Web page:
Dear Mr. Okrent:
Now that you’re three columns into your eighteen-month tenure as New York Times ombudsman–hall monitor, I want to congratulate you on your successful debut. I do, however, have a few comments and questions.
1. Your use of pithy aphorisms (“when man bites dog, you talk to the dog”) and folksy similes (“a relic no more vital than the hardened city editor of long ago, green eyeshade on his brow and Lucky Strike hanging from his lip”) is a bit distracting. But as they say, when ideas fail, words come in very handy. (That was a pithy aphorism. Goethe, I think.)
2. In reference to a December 21 front-page story by Katharine Q. Seelye and Janet Elder headlined STRONG SUPPORT IS FOUND FOR BAN ON GAY MARRIAGE, you write, “I’m … puzzled by the notion that a poll conducted by the Times is front-page material.” So were we, Mr. Okrent. But if we’re going to open that can of worms (folksy metaphor), I’d like to know why a story about families using Instant Messenger was page-one material on Saturday, January 3. I have my own theory about the randomness of such “human interest” stories, but the incriminating dartboard has yet to be uncovered in Bill Keller’s office.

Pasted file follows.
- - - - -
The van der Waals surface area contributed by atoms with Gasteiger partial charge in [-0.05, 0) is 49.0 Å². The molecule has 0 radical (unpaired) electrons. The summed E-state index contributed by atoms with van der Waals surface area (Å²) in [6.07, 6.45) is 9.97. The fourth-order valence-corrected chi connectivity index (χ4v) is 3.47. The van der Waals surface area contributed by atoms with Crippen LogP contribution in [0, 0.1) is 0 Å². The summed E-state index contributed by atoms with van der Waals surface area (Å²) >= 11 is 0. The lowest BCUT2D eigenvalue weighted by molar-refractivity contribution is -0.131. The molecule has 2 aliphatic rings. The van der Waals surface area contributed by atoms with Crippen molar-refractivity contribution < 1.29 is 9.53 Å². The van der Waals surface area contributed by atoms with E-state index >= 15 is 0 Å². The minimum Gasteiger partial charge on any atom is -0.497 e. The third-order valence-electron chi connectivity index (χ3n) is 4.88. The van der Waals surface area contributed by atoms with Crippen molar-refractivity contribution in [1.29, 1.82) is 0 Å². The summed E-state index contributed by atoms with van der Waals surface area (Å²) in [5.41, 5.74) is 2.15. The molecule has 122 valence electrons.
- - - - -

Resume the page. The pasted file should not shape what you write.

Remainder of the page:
3. Re your argument that the George W. Bush quote in Seelye’s story (“I will support a constitutional amendment which would honor marriage between a man and a woman, codify that”) should have included the qualifier “if necessary,” I feel obligated to confess, that I, too, have elided a quote and may have distorted its meaning. Above, I repeated your line about the Times poll mostly verbatim but left out the “still” between the “I’m” and the “puzzled.” The quality of the A1 stories has obviously been bothering you for some time. So has it us, Mr. Okrent.
Your reading audience
More on Daniel Okrent
The Annoying Public Editor
Barely a month on the job, Daniel Okrent ruffles feathers at the Times. By Deborah Schoeneman. (January 19, 2004)
More on the Times
The Right Timesman
David Brooks is the hothouse flower of the Times’ op-ed page – its token conservative. And he may have written the most dissonant words ever published in New York. By Michael Wolff. (January 19, 2004)